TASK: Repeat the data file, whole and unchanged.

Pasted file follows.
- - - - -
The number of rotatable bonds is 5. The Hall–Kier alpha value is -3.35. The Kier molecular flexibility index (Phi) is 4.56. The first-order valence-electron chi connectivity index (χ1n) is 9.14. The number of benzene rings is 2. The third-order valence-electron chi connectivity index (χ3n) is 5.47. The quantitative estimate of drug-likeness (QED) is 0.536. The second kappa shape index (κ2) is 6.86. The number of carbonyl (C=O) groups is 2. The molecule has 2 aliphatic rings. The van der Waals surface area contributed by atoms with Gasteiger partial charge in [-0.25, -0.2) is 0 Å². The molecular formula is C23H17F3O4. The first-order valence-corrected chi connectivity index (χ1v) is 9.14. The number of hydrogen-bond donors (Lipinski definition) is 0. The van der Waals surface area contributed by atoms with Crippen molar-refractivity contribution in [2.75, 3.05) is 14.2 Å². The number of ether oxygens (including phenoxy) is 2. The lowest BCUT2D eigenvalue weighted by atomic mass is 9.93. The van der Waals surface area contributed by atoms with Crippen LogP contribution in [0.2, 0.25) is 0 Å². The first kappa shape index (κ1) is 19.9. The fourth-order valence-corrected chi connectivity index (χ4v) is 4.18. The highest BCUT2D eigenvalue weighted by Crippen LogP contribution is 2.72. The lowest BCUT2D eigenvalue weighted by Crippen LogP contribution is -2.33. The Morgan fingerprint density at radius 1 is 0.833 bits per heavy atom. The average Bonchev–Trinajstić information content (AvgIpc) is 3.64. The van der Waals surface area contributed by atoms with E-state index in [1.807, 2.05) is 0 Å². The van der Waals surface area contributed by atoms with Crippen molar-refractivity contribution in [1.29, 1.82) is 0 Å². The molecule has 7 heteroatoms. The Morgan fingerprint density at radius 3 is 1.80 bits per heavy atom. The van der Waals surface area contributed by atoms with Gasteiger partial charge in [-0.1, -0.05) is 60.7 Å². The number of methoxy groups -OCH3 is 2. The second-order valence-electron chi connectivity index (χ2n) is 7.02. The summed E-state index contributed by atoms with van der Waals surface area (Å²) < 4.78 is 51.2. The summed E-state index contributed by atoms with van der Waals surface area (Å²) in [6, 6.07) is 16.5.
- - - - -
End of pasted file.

The number of rotatable bonds is 5. The Hall–Kier alpha value is -3.35. The Kier molecular flexibility index (Phi) is 4.56. The first-order valence-electron chi connectivity index (χ1n) is 9.14. The number of benzene rings is 2. The third-order valence-electron chi connectivity index (χ3n) is 5.47. The quantitative estimate of drug-likeness (QED) is 0.536. The second kappa shape index (κ2) is 6.86. The number of carbonyl (C=O) groups is 2. The molecule has 2 aliphatic rings. The van der Waals surface area contributed by atoms with Gasteiger partial charge in [-0.25, -0.2) is 0 Å². The molecular formula is C23H17F3O4. The first-order valence-corrected chi connectivity index (χ1v) is 9.14. The number of hydrogen-bond donors (Lipinski definition) is 0. The van der Waals surface area contributed by atoms with Crippen molar-refractivity contribution in [2.75, 3.05) is 14.2 Å². The number of ether oxygens (including phenoxy) is 2. The lowest BCUT2D eigenvalue weighted by atomic mass is 9.93. The van der Waals surface area contributed by atoms with Crippen LogP contribution in [0.2, 0.25) is 0 Å². The first kappa shape index (κ1) is 19.9. The fourth-order valence-corrected chi connectivity index (χ4v) is 4.18. The highest BCUT2D eigenvalue weighted by Crippen LogP contribution is 2.72. The lowest BCUT2D eigenvalue weighted by Crippen LogP contribution is -2.33. The Morgan fingerprint density at radius 1 is 0.833 bits per heavy atom. The average Bonchev–Trinajstić information content (AvgIpc) is 3.64. The van der Waals surface area contributed by atoms with E-state index in [1.807, 2.05) is 0 Å². The van der Waals surface area contributed by atoms with Crippen molar-refractivity contribution in [1.29, 1.82) is 0 Å². The molecule has 7 heteroatoms. The Morgan fingerprint density at radius 3 is 1.80 bits per heavy atom. The van der Waals surface area contributed by atoms with Gasteiger partial charge in [-0.1, -0.05) is 60.7 Å². The number of methoxy groups -OCH3 is 2. The second-order valence-electron chi connectivity index (χ2n) is 7.02. The summed E-state index contributed by atoms with van der Waals surface area (Å²) < 4.78 is 51.2. The summed E-state index contributed by atoms with van der Waals surface area (Å²) in [6, 6.07) is 16.5.